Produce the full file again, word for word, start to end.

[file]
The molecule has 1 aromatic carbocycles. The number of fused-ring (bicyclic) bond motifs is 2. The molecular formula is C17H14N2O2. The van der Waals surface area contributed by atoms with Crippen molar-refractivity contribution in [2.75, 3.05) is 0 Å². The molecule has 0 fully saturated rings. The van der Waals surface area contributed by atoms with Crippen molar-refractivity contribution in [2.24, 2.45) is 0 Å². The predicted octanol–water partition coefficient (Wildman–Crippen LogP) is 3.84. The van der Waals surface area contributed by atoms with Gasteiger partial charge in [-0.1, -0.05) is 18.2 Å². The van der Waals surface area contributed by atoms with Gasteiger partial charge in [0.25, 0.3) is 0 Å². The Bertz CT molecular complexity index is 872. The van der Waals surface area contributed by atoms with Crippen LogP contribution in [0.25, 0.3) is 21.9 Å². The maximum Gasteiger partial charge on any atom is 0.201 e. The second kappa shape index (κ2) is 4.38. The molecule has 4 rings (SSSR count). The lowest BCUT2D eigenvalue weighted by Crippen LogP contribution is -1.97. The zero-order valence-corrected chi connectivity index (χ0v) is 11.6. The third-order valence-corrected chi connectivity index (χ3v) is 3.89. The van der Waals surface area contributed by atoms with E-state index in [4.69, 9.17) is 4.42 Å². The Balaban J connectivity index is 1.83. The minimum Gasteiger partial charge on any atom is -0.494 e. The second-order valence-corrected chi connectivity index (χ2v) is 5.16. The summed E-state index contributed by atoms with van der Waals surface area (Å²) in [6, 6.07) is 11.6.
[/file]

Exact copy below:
The molecule has 1 aromatic carbocycles. The number of fused-ring (bicyclic) bond motifs is 2. The molecular formula is C17H14N2O2. The van der Waals surface area contributed by atoms with Crippen molar-refractivity contribution in [2.75, 3.05) is 0 Å². The molecule has 0 fully saturated rings. The van der Waals surface area contributed by atoms with Crippen molar-refractivity contribution in [2.24, 2.45) is 0 Å². The predicted octanol–water partition coefficient (Wildman–Crippen LogP) is 3.84. The van der Waals surface area contributed by atoms with Gasteiger partial charge in [-0.1, -0.05) is 18.2 Å². The van der Waals surface area contributed by atoms with Gasteiger partial charge in [0.25, 0.3) is 0 Å². The Bertz CT molecular complexity index is 872. The van der Waals surface area contributed by atoms with Crippen LogP contribution in [0.25, 0.3) is 21.9 Å². The maximum Gasteiger partial charge on any atom is 0.201 e. The second kappa shape index (κ2) is 4.38. The molecule has 4 rings (SSSR count). The lowest BCUT2D eigenvalue weighted by Crippen LogP contribution is -1.97. The zero-order valence-corrected chi connectivity index (χ0v) is 11.6. The third-order valence-corrected chi connectivity index (χ3v) is 3.89. The van der Waals surface area contributed by atoms with E-state index in [4.69, 9.17) is 4.42 Å². The Balaban J connectivity index is 1.83. The minimum Gasteiger partial charge on any atom is -0.494 e. The second-order valence-corrected chi connectivity index (χ2v) is 5.16. The summed E-state index contributed by atoms with van der Waals surface area (Å²) in [6, 6.07) is 11.6.